This week we revisit the African Elephant. Angie shares her recent experiences at Kruger National Park in South Africa and how they manage their African Elephant Population. While we do not rehash much of our Episode 2 on elephants we do cover the main points.
Elephants are the largest land mammal currently in existence. There are two main species of African elephant:
- African elephant (Loxodonta Africana)
- Forest elephant (Loxodonta cyclotodis)
Both species of elephant can trace their lineage back approximately 7 million years ago when they branched out from the mammoth to the two species we know today. Another ancient elephant-like species, the American mastodon, branched off the elephant family tree over 26 million years ago.
African elephants once roamed the entire African continent and number over 27 million. Today, the African elephant is isolated in small pockets in Central and Southern Africa and number less than 410,000.
Current Range of African Elephants
There are many physical differences between African and Asian elephants (see infographic). The Forest elephant is a tad smaller than the larger African Savannah elephant.
Elephants are incredibly intelligent creatures. They have a wide range of emotions and their intellect is comparable to dolphins and primates other than humans. They have been documented in grieving for their dead, to showing joy, love, anger and other complex behaviors. Typically, elephants are found in a matriarchal society, or those dominated by females. Mature males typically are isolated or live in small bachelor groups and only venture into a family group during the breeding season.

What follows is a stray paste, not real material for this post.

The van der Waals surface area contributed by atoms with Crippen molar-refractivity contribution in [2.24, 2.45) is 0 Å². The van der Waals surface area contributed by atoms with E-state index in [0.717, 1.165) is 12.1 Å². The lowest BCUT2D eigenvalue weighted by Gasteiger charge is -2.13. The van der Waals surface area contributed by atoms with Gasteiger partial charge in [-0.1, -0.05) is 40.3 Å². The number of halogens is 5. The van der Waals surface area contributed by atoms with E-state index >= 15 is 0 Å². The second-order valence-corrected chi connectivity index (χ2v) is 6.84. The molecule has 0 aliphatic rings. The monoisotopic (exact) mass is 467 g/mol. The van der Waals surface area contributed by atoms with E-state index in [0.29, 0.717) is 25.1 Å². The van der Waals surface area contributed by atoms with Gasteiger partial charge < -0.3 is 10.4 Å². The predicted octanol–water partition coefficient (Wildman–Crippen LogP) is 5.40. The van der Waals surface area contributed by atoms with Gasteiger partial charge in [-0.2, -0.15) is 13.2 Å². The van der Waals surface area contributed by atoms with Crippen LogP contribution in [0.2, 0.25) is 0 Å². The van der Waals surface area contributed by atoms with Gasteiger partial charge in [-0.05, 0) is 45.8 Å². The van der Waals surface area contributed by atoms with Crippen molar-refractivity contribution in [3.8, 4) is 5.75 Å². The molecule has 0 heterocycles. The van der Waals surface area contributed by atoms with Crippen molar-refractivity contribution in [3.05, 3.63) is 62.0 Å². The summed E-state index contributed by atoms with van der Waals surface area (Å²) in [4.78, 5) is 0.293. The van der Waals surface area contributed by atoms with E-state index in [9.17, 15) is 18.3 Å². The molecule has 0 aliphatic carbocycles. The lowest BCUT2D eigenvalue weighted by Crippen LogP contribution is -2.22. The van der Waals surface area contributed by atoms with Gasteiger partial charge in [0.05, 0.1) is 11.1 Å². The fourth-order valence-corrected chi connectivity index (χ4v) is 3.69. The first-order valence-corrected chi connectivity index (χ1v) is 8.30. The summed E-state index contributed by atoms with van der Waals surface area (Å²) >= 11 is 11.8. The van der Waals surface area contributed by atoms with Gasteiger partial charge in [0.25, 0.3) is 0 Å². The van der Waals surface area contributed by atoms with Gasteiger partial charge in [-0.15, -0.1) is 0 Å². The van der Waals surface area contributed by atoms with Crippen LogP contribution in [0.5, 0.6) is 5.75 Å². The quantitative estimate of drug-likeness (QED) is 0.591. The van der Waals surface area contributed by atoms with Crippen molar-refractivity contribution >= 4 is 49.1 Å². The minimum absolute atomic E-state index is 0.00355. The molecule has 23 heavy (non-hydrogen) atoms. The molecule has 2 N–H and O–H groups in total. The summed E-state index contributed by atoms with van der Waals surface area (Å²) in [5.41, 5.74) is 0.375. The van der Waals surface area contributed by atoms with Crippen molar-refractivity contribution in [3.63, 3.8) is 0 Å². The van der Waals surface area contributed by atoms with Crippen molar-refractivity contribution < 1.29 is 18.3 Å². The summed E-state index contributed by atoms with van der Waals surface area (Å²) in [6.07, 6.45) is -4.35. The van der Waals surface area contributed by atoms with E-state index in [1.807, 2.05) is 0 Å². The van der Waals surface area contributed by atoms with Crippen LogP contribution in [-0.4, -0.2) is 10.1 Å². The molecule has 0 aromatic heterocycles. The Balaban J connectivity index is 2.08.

Male elephants enter a periodic condition called musth. During this period, secretions are running down along the sides of the elephant’s head, out of their temporal glands, and is a time when the bull elephant is highly aggressive. The causes of musth are currently not known, and everyone should take extra cautious around an elephant in musth.
Male African Elephant in musth
A large male elephant can eat up to 150 lb (70 kg) of food per day. Both species are herbivores and eat a variety of plants, branches, leaves, and even tree bark. Tusks are used to help dig up roots are strip trees of their foliage. The elephant’s trunk has over 60,000 muscles and is used to help eat, drink, communicate, bathe, amongst other uses. Elephants are crucial for local ecosystems and have been known to spread seeds father than most any other animal.
Asian elephants are classified as endangered with a decreasing population. African elephants are listed as vulnerable and on their way to endangered status. Both species are under threat mainly from human encroachment. African elephants are under severe threat due to poaching and now almost 27,000 elephants are killed a year for their ivory tusks.
What can you do?
- Support the World Wildlife Fund https://www.worldwildlife.org/
- Never buy ivory. Never!
- Support our show, help spread the word https://www.patreon.com/allcreaturespod
Great read about Mr. Lawrence Anthony, the Elephant Whisperer mentioned at the end of the podcast here.
Black Ivory Coffee (if you dare)